As a sophomore, I ask myself every day why I'm still involved with rowing. Getting up at five in the morning, I drag myself out of bed, put on the warmest pair of sweatpants I own and walk grudgingly to the bathroom to brush my teeth and wash my face. Seeing my face in the mirror, I kind of stare at myself bewildered. "Why are you still doing this to yourself? It's been five years, you can let it go, dude." Surprisingly enough, I can't. After becoming a coxswain on my high school team, I wasn't able to let it go. In order to explain it to myself, here are the reasons why I've decided to continue coxing in college.
1. It's Habit
Sure, in high school I didn't have to get out of bed at five in the morning, but I did get into the habit of going to practice, getting out a cox-box, putting on layers and layers of clothes, having a fanny pack full of band-aids, etc. That kind of habitual movement doesn't go away after four years, it is continuous. Even if I wanted to stop, there's no way I could stop packing my fanny pack of essentials.
Because of the morning practices, I get to go to breakfast with my crew. There is honestly nothing greater than walking into the dining hall with some of my closest friends to steal all the food they have to offer. It's a group effort I don't want to miss out on.
The obvious one. I think that this one is a constant reminder of all the fun that rowing and coxing has. Traveling as a team to different venues, seeing other teams, getting all the regatta gear - it's pretty great. Nothing is more exciting than getting ready to race, and finally going down to the start lane, full of anxiety for the referee to finally yell "go!" or "full power, you're on the course!" It's a pretty adrenaline-filling moment, but it shows that every moment on the water during practice, everything we ate, every moment lifting, every moment before now, has helped us get to where we are, and now is the time to crush some other crews.
4. Academic Help
I can honestly say that my grades have improved since I've spent more time with my crew. Even though we're all academically different, we still study together and help each other when we can. It's a really awesome bond to have. I remember one time my fall semester freshman year, two of my friends just finished a chemistry exam and were really upset, and nothing was more helpful to them then having someone there to take them to get food and to talk to them about something other than chem. If you bond over sports and struggle through finals, nothing will break you.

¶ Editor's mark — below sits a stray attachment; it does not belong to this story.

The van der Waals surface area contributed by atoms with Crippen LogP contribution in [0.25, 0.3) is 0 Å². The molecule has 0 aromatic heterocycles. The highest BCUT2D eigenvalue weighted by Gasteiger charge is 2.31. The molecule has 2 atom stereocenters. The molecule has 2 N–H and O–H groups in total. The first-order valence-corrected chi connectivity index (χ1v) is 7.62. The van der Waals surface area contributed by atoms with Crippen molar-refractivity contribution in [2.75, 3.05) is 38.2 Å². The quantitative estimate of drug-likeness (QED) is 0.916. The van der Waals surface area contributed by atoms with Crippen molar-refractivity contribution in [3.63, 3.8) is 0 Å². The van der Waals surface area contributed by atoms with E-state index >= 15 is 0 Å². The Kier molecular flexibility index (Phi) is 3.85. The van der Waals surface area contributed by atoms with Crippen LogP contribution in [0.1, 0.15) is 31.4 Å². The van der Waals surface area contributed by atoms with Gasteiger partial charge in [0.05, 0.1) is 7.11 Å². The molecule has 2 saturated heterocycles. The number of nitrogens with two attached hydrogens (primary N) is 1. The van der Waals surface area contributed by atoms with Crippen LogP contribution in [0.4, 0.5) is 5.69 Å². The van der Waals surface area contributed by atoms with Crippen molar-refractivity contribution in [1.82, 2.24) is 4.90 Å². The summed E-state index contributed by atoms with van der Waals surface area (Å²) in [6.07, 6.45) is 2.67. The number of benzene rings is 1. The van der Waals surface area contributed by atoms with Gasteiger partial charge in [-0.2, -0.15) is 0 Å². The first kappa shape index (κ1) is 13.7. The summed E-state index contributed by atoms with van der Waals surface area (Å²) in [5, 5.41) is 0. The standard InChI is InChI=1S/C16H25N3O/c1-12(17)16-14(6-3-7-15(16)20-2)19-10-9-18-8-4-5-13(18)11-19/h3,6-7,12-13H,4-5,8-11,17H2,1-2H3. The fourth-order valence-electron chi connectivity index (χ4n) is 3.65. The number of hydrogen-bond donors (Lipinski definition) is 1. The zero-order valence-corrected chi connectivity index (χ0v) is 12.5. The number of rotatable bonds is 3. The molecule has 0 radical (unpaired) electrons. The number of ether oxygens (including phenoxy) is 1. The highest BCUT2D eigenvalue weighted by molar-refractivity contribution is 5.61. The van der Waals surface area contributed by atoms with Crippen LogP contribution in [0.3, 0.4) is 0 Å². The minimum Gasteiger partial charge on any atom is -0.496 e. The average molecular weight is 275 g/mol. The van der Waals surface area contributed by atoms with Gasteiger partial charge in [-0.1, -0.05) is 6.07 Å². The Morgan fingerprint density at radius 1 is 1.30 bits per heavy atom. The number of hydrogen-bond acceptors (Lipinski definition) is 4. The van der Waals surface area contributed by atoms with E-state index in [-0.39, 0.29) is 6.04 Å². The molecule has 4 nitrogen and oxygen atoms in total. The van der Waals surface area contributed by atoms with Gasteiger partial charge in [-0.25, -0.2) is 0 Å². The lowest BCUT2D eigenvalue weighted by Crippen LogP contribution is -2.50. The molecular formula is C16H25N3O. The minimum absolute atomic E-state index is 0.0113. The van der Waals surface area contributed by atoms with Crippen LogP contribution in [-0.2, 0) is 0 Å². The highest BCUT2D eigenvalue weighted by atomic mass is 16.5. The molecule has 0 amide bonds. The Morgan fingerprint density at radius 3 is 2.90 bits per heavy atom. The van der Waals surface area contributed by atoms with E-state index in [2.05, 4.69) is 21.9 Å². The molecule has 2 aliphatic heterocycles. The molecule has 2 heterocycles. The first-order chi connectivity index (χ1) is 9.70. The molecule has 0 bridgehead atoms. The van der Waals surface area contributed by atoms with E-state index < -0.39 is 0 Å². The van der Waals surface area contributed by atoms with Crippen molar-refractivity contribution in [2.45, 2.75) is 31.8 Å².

I mean, saying you woke up at seven this morning is cool, but we woke up at five, and we've done more than you've done. Tell me again about how awesome it is waking up "early." Not only do I get to be active for longer in the day, I start my day off getting practice out of the way, so I just have classes. It gives me more time to study or do other activities like clubs, eating, organizing, doing laundry - the list goes on and on.
6. Active on Campus
Automatically, you're acclimated to being involved on campus. You don't need to do other things, but of course, a lot of the girls and guys are involved in Greek life, health organizations, dance troupes, etc. Seeing the team be active in other places is really awesome, especially when they're kicking butt on and off the water.
I've learned to be more communicative with my crew and my professors by staying involved in the sport. Not only am I being motivative to my boat, but I'm more confident in voicing my opinion to my professors and talking things through, like I would a race plan. It's helped me with interviews, getting points back and, overall, just making me a more open person.
8. My Team
I honestly would not trade what I have with my team for anything. Each one of them is so significant in their own way and so unique. Leaving them is like leaving a family, and they're the reason that I can wake up every morning, excited to go out on the water in the dark because we're all working towards one goal. That's how it was for me in high school too. Being a part of the crew team is the most selfless version of teamwork; you're only as strong as your weakest rower, and working together to get stronger is why I love this sport, why I can't leave it for the world.
9. It's My Life
I've tried to find reasons to get out of crew, I really have. I've come up with excuses, like being too busy or having midterms every week, yet I'm still waking up at five in the morning when my alarm goes off, and I'm still walking to the boathouse to start practice. There isn't a part of me that understands what it's like to not have crew in my life anymore. After five years, you learn that it's a part of you. You don't just participate in the sport, you live and breathe it - just like you would with any sport or organization you're heavily involved in. It's a lifestyle at this point - not having it would be like not having a limb all of a sudden. I wouldn't know what to do.
Of course, going into college to play a sport isn't for everyone. Not everyone has to stay active and not everyone has to do what they did in high school. For me, it was about finding my home immediately when I got to campus, and keeping that family that I grew close to almost automatically. My crew is my backbone, my light in a bad day of classes and much, much more. So, if you're ever worried about continuing a sport, these are just a few reminders of what you have going for you. Hopefully it reminds you of all the good it brings, instead of the bad.
Lead Image Credit: Jade Miller